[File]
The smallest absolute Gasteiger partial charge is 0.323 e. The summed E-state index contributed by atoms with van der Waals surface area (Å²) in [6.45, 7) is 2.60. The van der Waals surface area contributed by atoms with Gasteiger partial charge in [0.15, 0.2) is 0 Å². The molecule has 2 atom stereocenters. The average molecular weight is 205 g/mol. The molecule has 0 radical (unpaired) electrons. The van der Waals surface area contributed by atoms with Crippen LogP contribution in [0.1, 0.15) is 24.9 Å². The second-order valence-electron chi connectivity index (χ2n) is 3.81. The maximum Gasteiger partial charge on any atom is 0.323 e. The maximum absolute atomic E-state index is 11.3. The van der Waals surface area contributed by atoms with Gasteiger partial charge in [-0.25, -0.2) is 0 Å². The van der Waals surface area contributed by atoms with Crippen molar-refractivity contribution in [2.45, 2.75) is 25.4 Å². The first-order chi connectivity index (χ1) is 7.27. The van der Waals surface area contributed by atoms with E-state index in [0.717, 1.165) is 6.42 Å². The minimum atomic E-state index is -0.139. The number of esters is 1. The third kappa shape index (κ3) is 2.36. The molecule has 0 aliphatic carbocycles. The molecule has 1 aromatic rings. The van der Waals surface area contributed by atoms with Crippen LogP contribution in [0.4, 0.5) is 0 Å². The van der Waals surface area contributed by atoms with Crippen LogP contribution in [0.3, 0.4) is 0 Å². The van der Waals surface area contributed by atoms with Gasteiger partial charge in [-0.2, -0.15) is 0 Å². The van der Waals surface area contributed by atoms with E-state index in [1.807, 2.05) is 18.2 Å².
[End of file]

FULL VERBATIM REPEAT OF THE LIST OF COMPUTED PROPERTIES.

The smallest absolute Gasteiger partial charge is 0.323 e. The summed E-state index contributed by atoms with van der Waals surface area (Å²) in [6.45, 7) is 2.60. The van der Waals surface area contributed by atoms with Gasteiger partial charge in [0.15, 0.2) is 0 Å². The molecule has 2 atom stereocenters. The average molecular weight is 205 g/mol. The molecule has 0 radical (unpaired) electrons. The van der Waals surface area contributed by atoms with Crippen LogP contribution in [0.1, 0.15) is 24.9 Å². The second-order valence-electron chi connectivity index (χ2n) is 3.81. The maximum Gasteiger partial charge on any atom is 0.323 e. The maximum absolute atomic E-state index is 11.3. The van der Waals surface area contributed by atoms with Gasteiger partial charge in [-0.25, -0.2) is 0 Å². The van der Waals surface area contributed by atoms with Crippen molar-refractivity contribution in [2.45, 2.75) is 25.4 Å². The first-order chi connectivity index (χ1) is 7.27. The van der Waals surface area contributed by atoms with E-state index in [0.717, 1.165) is 6.42 Å². The minimum atomic E-state index is -0.139. The number of esters is 1. The third kappa shape index (κ3) is 2.36. The molecule has 0 aliphatic carbocycles. The molecule has 1 aromatic rings. The van der Waals surface area contributed by atoms with Crippen LogP contribution in [0.4, 0.5) is 0 Å². The van der Waals surface area contributed by atoms with Crippen LogP contribution in [0.3, 0.4) is 0 Å². The van der Waals surface area contributed by atoms with Gasteiger partial charge in [-0.2, -0.15) is 0 Å². The van der Waals surface area contributed by atoms with E-state index in [1.807, 2.05) is 18.2 Å².